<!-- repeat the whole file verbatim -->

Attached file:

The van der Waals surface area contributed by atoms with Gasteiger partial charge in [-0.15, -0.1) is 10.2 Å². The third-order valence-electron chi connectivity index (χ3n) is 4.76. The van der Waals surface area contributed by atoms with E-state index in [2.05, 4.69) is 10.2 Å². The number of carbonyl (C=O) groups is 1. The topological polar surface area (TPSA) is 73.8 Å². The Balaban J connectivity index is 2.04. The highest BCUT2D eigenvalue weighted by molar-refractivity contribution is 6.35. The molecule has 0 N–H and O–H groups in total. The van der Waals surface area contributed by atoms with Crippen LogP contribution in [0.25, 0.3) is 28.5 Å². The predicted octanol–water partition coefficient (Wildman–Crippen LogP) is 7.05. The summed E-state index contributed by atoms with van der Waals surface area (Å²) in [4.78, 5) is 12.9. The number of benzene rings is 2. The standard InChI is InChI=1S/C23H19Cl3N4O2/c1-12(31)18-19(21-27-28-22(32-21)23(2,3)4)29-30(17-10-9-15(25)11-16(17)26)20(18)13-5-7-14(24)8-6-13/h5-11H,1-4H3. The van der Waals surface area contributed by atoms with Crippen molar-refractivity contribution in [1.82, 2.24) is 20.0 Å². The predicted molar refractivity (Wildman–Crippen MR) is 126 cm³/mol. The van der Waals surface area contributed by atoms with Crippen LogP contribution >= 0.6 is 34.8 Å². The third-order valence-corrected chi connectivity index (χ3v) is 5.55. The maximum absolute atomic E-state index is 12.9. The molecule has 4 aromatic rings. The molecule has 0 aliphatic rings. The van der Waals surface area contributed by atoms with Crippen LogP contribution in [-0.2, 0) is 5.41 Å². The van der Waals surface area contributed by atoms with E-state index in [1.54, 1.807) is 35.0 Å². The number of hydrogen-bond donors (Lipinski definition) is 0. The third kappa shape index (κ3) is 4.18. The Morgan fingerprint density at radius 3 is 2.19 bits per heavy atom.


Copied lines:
The van der Waals surface area contributed by atoms with Gasteiger partial charge in [-0.15, -0.1) is 10.2 Å². The third-order valence-electron chi connectivity index (χ3n) is 4.76. The van der Waals surface area contributed by atoms with E-state index in [2.05, 4.69) is 10.2 Å². The number of carbonyl (C=O) groups is 1. The topological polar surface area (TPSA) is 73.8 Å². The Balaban J connectivity index is 2.04. The highest BCUT2D eigenvalue weighted by molar-refractivity contribution is 6.35. The molecule has 0 N–H and O–H groups in total. The van der Waals surface area contributed by atoms with Crippen LogP contribution in [0.25, 0.3) is 28.5 Å². The predicted octanol–water partition coefficient (Wildman–Crippen LogP) is 7.05. The summed E-state index contributed by atoms with van der Waals surface area (Å²) in [4.78, 5) is 12.9. The number of benzene rings is 2. The standard InChI is InChI=1S/C23H19Cl3N4O2/c1-12(31)18-19(21-27-28-22(32-21)23(2,3)4)29-30(17-10-9-15(25)11-16(17)26)20(18)13-5-7-14(24)8-6-13/h5-11H,1-4H3. The van der Waals surface area contributed by atoms with Crippen molar-refractivity contribution in [1.82, 2.24) is 20.0 Å². The predicted molar refractivity (Wildman–Crippen MR) is 126 cm³/mol. The van der Waals surface area contributed by atoms with Crippen LogP contribution >= 0.6 is 34.8 Å². The third-order valence-corrected chi connectivity index (χ3v) is 5.55. The maximum absolute atomic E-state index is 12.9. The molecule has 4 aromatic rings. The molecule has 0 aliphatic rings. The van der Waals surface area contributed by atoms with Crippen LogP contribution in [-0.2, 0) is 5.41 Å². The van der Waals surface area contributed by atoms with E-state index in [1.54, 1.807) is 35.0 Å². The number of hydrogen-bond donors (Lipinski definition) is 0. The third kappa shape index (κ3) is 4.18. The Morgan fingerprint density at radius 3 is 2.19 bits per heavy atom.